Trump’s endorsement, however, helped Oz narrowly defeat McCormick in the primary. Fetterman has, to some extent, picked up where Oz’s old rival left off. This meant continued attacks on Oz’s background as a longtime out-of-state resident of Cliffside Park, NJ. As he tries to make inroads among rural and working-class voters, Fetterman, often in a hoodie and showing off his tattoos, also tries to contrast himself with Oz, implying that “Doc Hollywood” is out of touch.

Fetterman called for raising the minimum wage, protecting unions, fighting climate change, preserving abortion rights and advocating for a “compassionate response to immigration reform,” all issues at stake. phase with most Democrats.

Sean Parnell, who dropped out of the GOP Senate primary race last year, told NBC News in May that Fetterman was “kind of a blue-collar Democratic folk hero swinging at the hammer. He is not that. It will therefore be the job of the Republican candidate to underline and show it. »

Polls suggest Fetterman has made inroads. The RealClearPolitics average earns him more than eight points on Oz. A recent Fox News poll, which showed Fetterman with an 11-point lead, showed fewer Republicans sticking with Oz, 73%, compared to Democrats sticking with Fetterman, at 89%.

Dr. Oz commercial screenshot

“The juxtaposition of Fetterman as someone who was born in the state, went to school in the state, served as mayor of the state, against an opponent who lived in New Jersey and came [into the public eye] through television – the connection to Hollywood is quite powerful,” said Christopher Borick, professor of political science at Muhlenberg College in Allentown, Pennsylvania.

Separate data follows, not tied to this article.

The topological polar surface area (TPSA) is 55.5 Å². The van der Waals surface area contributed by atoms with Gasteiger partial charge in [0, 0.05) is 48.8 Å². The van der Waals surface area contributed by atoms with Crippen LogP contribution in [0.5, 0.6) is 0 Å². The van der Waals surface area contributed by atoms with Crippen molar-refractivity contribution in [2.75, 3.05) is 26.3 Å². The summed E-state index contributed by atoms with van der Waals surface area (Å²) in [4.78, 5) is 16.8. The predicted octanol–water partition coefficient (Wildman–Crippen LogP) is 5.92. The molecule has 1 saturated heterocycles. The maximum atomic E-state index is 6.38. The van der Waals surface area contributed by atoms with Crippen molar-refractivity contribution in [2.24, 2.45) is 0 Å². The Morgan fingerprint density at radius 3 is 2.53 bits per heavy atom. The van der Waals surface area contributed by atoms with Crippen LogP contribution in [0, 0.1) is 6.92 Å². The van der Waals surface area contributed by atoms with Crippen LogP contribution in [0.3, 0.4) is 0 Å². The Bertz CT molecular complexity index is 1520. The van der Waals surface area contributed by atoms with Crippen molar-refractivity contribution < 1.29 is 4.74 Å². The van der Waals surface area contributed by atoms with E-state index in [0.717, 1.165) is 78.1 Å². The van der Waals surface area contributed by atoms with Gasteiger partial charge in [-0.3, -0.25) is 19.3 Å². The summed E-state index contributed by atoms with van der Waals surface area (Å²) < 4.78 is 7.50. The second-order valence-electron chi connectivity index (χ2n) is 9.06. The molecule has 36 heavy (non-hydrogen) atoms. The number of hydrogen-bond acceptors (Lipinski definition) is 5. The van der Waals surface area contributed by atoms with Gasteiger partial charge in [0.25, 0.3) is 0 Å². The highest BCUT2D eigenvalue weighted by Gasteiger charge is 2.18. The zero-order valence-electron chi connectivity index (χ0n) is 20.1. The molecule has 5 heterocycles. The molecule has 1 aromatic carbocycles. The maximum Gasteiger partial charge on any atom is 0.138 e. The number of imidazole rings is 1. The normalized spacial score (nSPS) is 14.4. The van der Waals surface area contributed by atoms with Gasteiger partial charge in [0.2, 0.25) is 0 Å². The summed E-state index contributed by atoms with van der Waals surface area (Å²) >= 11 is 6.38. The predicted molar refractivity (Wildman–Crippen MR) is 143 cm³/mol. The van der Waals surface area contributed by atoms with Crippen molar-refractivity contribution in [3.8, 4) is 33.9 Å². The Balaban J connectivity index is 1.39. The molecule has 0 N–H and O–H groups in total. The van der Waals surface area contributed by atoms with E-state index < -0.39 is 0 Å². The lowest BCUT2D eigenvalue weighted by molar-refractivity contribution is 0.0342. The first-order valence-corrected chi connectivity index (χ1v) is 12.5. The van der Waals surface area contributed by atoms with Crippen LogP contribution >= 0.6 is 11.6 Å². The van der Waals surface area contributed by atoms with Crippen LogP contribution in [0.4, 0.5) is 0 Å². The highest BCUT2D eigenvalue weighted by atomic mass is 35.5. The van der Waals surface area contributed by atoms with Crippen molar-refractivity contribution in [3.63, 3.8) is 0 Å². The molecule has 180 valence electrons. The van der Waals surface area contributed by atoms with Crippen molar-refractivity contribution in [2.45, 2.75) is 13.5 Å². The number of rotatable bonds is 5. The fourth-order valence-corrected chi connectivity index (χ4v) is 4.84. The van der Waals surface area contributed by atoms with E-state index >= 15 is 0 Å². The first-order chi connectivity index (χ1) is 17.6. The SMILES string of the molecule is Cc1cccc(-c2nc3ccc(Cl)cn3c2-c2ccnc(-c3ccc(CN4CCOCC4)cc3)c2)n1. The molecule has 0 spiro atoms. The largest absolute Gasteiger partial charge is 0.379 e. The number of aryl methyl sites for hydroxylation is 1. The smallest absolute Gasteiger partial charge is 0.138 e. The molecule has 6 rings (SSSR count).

Borick noted that Fetterman essentially ties Oz’s Hollywood connections to his New Jersey residency, two places that aren’t quite “loved” in Pennsylvania.

“Certainly celebrities here, like anywhere else, can help grab attention and, by addressing the right audience, can bring energy to a campaign,” he said. “Their role is not always the damaging one. But that can have a downside, especially if you’re tied to a place that isn’t voter-positive.

Republicans have been trying for some time to turn a rival’s Hollywood ties into negatives. Josh Hawley attempted to link Claire McCaskill to Harvey Weinstein during his 2018 Senate race. Four years earlier, Mitch McConnell’s allies created a fake Hollywood Squares graphic to link rival Alison Grimes to Hollywood liberals.

Like other Democrats in hotly contested Senate races this cycle, Fetterman appealed to Hollywood donors. They include Barbra Streisand, Don Henley, Damon Lindelof, David Mandel, Christian Bale, Marg Helgenberger, Mark Ruffalo, Heather Thomas and John Leguizamo.

Mathew Littman, a Los Angeles-based Democratic political strategist, said Fetterman isn’t trying to say “people in the entertainment industry are bad people, but Oz is a showman, he’s not insincere and disconnected from reality.”